Both parties keep close eye on 1986 US Senate race in Idaho. Republican Symms tries to keep seat from Democratic challenger Evans
Twin Falls, Idaho — Idaho Sen. Steve Symms' reelection drive is more than a fight to maintain Republican control of Idaho's United States Senate delegation. With the Republican Party defending the US Senate majority it took from the Democrats in 1980, an incumbent like Senator Symms will be valuable to the GOP in 1986. Of the 34 Senate races next year, 22 will be for seats the Republicans now hold in their 53-seat majority.
For the Democrats, the 1986 election could be a chance to recapture the majority status they enjoyed for 26 years before 1980 and to take back the seat the late Sen. Frank Church held for 24 years.
Symms is facing a challenge from Idaho's Democratic Gov. John Evans. Although the election is still a year away, pollsters indicate the candidates are running a dead-even race right now.
While a Republican National Committee official says all the Senate races are equally important, candidate Evans's staff says the race holds special interest for both parties and their plans to control the US Senate in 1986.
``Obviously, it's a targeted race for both Democrats and Republicans, this is one of the top 10 races they talk about,'' says Evans campaign manager Kathi Rogers.
The Republicans see Symms as a strong candidate, because he learned how to stay in touch with his voters while serving in the House of Representatives for four terms. ``Symms certainly has been a very visible senator. . . ,'' says Bill Greener, deputy chief of staff for political operations at the Republican National Committee.
Democrats are looking to Evans to help break Republican control of the state's politics. As governor, Evans has had to contend with a veto-proof Republican Legislature since the 1984 election.
Despite the rising power of the Republicans, Democratic Rep. Richard Stallings unseated eight-term Republican incumbent George Hansen in the southern congressional district. This district is considerd one of the most conservative in the country.
If the Democrats can hold onto Mr. Stallings' seat and take back the seat Symms holds, they could break the grip Republicans now have on state politics.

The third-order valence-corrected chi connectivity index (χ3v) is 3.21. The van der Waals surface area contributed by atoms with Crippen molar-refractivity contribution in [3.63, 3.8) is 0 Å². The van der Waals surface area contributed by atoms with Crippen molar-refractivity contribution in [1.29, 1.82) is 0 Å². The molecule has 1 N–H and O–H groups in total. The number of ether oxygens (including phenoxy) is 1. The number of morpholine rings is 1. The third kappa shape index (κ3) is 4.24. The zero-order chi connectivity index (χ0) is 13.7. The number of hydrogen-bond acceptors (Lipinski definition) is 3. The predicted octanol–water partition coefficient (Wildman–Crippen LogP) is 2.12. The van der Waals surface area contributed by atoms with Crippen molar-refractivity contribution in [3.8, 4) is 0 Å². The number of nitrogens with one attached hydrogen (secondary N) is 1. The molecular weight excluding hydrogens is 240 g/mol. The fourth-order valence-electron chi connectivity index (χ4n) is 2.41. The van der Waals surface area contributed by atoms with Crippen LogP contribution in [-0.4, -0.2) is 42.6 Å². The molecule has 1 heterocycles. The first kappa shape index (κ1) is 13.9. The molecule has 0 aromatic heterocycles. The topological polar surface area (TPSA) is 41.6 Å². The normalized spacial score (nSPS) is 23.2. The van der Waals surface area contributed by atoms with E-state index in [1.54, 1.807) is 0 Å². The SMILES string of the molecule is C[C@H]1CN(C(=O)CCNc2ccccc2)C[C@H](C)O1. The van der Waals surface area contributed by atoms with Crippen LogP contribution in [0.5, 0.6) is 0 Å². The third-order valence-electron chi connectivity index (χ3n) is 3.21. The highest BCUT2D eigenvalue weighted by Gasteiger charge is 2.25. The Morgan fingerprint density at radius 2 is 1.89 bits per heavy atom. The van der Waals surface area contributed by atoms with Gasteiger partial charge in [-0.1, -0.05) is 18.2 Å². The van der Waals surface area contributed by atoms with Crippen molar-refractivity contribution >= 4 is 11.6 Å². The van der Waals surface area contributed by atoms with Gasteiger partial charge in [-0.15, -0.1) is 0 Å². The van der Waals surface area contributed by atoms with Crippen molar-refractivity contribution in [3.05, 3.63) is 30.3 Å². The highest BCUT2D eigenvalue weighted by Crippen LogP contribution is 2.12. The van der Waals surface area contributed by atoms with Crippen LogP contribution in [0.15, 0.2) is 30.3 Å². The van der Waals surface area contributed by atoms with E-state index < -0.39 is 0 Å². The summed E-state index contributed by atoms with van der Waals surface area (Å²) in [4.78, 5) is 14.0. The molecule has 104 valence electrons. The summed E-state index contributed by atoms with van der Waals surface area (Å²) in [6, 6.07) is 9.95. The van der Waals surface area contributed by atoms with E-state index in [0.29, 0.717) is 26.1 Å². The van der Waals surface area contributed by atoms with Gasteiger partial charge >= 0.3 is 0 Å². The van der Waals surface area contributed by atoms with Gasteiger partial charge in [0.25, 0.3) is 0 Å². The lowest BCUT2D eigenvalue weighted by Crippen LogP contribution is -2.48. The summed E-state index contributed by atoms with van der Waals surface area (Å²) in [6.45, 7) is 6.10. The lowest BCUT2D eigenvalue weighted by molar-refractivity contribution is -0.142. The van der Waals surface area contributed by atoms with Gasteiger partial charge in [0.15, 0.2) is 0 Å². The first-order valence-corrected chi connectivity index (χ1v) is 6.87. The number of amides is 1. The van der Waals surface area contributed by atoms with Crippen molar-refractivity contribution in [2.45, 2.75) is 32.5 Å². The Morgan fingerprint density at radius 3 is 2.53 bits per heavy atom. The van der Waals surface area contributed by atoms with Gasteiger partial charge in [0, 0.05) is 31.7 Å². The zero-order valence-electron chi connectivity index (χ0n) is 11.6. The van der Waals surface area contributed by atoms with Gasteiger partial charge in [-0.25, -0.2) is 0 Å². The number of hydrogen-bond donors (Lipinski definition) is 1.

``The threat is always there, though history says we've worked hard enough not to let that happen. The Republicans maintain the organizational edge in this state,'' says Symms chief of staff Phil Reberger.
Because Idaho has only two congressmen and two senators, a single-party delegation can be important. Symms stressed this last month at a fund-raiser in Boise where President Reagan spoke, asking his supporters to ``make it 100 percent'' in 1986.
``There are times when a delegation is listened to out of congressional courtesy on parochial matters . . . and it does help when you are united,'' Mr. Reberger says.
One of those parochial matters that promises to be a campaign issue is the farm-income crisis that is gripping Idaho and the rest of rural America. Symms, a fruit farmer from central Idaho, has taken a hard-line stance on farm supports, saying they should be eliminated to allow the free market to control prices.
Evans, a southern Idaho rancher, has taken a softer line on farm supports. He will stress his experience as governor -- working closely with the people in his state -- in dealing with the problems of Idaho farmers when he attacks Symms' record, says Ms. Rogers.
Out-of-state political-action committee (PAC) donations became an issue in the Symms-Church campaign in 1980, with both candidates charging that the other was beholden to wealthy out-of-state interests.
Symms has already raised more than $600,000 and PAC contributions made up about 40 percent of his funding after the first six months of 1985. Reberger says Symms' campaign will point out Evans's union PAC donations to highlight their differences on the issue.
Evans traveled to Washington this week to raise PAC money of his own at a fund-raiser hosted by former New York governor and ambassador to Britain W. Averell Harriman.
The candidates' stands on the right-to-work bill (passed by the Legislature last winter), which gives nonunionized workers the right to work a unionized job site, will also be an issue. Evans vetoed the bill and was overridden. Symms supports the bill, which will be on the 1986 general-election ballot in referendum form.
With little control over what the issues will be a year hence, the candidates' staffs are preparing a battle of volunteers.
In 1980, Ronald Reagan's coattails may have been a factor in Symms upset of Church, Reberger says. Idaho gave Reagan the second-highest percentage of any state in 1980 and '84. But a massive volunteer organization was responsible for getting the voters out.
Ms. Rogers says the campaign will be won by the candidate with the best volunteer organization. ``It's gonna be won or lost on the street.''